In 1987, confident that God had healed her schizophrenia, Wiens reapplied to the Board of World Missions to be reappointed as a missionary nurse. After some deliberation, the board decided that the severity of her previous breakdown was due to extenuating circumstances and that she was healthy enough to serve again. She was appointed to a position in Papua New Guinea, where she helped to train nurses and establish a community based health care program. She served there until 1994, when she suffered a major seizure, which resulted in significant brain damage.
After hospitalization she was sent home to Canada, where she was placed in a rehabilitation program for brain damage in the Chedoke-McMaster Hospital in Hamilton. She was honored with a Distinguished Service award from Oakville Church of the Nazarene in 1996 for her work in missions. She passed away on September 11th 1998 of a brain seizure caused by her pre-existing brain damage.

Post, Viola Mae (1903-1998)

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  • 3 September 1903-2 July 1998

Viola Mae Post (nee Griebenow) was born in Minnesota on 3 September 1903 and died on 2 July 1998. Ms. Post became a Christian when she was 12. During her teenage years her family moved to Salem, Oregon, and after a few years she began attending Simpson Bible Institute in Seattle, Washington. She finished her studies at the Missionary Training Institute. While there, she applied for missionary service. She had initially wanted to serve in China and Tibet but when presented with two possibilities for service, China or the Netherlands East Indies, she chose the latter field. She departed in September 1931 to assist Dr. R. A. Jaffray in the C&MA’s Netherlands East Indies field office. There she met Walter Post, and a year later they were married.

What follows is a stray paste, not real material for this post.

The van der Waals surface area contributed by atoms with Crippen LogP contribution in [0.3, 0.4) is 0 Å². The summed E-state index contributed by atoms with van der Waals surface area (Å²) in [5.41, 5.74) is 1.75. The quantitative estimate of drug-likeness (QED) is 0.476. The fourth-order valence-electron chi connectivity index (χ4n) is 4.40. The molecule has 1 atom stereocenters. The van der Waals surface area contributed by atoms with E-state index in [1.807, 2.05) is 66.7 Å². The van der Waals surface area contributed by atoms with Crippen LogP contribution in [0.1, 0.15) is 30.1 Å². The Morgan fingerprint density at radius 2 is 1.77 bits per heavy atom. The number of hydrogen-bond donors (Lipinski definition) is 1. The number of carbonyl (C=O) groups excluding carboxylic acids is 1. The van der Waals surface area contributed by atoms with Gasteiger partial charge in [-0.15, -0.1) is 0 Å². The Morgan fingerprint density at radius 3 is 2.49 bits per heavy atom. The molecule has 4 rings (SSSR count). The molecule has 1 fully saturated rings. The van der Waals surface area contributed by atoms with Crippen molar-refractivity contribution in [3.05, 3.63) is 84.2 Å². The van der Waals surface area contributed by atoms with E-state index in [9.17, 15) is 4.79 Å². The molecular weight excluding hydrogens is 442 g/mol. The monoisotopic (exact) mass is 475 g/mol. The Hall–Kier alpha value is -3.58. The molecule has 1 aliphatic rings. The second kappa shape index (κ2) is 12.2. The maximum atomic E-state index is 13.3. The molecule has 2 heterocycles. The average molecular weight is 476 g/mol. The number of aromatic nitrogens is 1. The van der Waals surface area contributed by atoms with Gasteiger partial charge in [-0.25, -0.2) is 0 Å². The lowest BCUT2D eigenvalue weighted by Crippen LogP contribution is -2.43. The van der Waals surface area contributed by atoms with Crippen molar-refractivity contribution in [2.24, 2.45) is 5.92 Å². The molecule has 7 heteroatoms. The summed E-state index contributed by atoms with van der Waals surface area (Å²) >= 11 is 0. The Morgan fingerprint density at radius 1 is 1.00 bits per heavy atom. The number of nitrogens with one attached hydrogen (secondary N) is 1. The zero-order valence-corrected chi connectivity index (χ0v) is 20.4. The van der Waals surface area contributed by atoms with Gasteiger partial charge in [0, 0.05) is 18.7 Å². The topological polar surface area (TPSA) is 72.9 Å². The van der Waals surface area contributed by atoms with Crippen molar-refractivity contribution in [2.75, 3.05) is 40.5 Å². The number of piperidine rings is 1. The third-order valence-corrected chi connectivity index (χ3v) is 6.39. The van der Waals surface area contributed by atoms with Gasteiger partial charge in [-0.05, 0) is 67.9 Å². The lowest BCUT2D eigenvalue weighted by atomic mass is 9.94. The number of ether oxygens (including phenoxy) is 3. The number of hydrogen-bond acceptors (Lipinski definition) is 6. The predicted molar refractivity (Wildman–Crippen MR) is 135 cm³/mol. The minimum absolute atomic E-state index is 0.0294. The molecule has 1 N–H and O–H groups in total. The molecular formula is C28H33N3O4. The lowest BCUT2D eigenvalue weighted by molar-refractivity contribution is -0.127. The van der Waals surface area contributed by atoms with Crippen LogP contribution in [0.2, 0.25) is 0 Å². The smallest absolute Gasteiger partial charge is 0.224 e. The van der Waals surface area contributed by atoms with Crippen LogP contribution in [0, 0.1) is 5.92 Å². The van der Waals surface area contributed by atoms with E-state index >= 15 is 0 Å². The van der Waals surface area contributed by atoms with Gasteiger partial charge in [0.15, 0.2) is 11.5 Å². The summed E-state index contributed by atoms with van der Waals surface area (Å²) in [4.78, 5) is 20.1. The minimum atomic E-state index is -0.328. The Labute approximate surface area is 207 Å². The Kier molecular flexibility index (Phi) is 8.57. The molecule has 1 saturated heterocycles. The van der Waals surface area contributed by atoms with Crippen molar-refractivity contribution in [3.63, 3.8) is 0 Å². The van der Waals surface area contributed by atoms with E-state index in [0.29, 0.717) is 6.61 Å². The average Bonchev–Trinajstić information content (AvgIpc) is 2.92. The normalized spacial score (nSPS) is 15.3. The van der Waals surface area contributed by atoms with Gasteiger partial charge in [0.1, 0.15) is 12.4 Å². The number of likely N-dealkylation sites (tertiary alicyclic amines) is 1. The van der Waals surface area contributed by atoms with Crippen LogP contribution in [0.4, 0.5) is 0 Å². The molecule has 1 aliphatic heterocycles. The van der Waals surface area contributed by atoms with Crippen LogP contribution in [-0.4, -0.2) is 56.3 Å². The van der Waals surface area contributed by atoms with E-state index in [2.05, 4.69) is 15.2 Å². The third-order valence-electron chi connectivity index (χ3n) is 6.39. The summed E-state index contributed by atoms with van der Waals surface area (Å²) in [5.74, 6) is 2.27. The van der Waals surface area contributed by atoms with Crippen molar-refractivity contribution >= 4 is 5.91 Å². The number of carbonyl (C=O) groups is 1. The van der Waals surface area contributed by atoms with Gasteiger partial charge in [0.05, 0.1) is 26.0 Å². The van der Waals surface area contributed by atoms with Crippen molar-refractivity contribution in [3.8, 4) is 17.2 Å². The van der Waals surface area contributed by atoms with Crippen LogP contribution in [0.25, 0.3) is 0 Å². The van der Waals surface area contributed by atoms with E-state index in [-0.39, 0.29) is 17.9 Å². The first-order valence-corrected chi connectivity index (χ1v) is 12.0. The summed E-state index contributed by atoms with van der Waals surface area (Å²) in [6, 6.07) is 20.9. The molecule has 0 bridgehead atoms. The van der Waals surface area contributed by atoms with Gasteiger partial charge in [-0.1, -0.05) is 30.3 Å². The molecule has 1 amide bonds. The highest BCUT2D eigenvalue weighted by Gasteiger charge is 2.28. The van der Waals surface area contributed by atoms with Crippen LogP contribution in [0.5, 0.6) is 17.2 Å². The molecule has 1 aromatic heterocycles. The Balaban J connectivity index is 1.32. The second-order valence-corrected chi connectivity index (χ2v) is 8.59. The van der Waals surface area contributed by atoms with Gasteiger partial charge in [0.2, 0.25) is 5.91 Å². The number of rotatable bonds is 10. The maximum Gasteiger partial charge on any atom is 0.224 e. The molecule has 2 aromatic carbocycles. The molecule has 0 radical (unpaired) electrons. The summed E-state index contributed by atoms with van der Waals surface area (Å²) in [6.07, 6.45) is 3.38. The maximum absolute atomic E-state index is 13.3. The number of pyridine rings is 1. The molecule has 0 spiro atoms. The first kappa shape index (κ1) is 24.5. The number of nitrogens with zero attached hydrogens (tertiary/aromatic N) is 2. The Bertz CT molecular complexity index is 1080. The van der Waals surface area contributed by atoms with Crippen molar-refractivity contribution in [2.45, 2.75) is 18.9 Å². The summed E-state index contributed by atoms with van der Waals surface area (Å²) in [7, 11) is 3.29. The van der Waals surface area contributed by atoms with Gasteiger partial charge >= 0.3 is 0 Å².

The Posts worked in East Borneo (Kalimantan) for a year and then were sent to Makassar to work in the Bible school there. After their first furlough, they pioneered a mission effort in New Guinea (Irian Jaya), but in 1943, with the advance of the Japanese forces, they were evacuated to Australia. While there, they were asked by the Netherlands Forces Intelligence Service to assist in translation and interrogation work.

They were flown to Makassar in September 1945 to assist in post war rehabilitation. For the next few years Walter served as chairman of the field and taught in the Bible school. In 1952 the Posts were able to return to New Guinea (Irian Jaya) and work in the Bible school there. They ended their missionary service in 1972.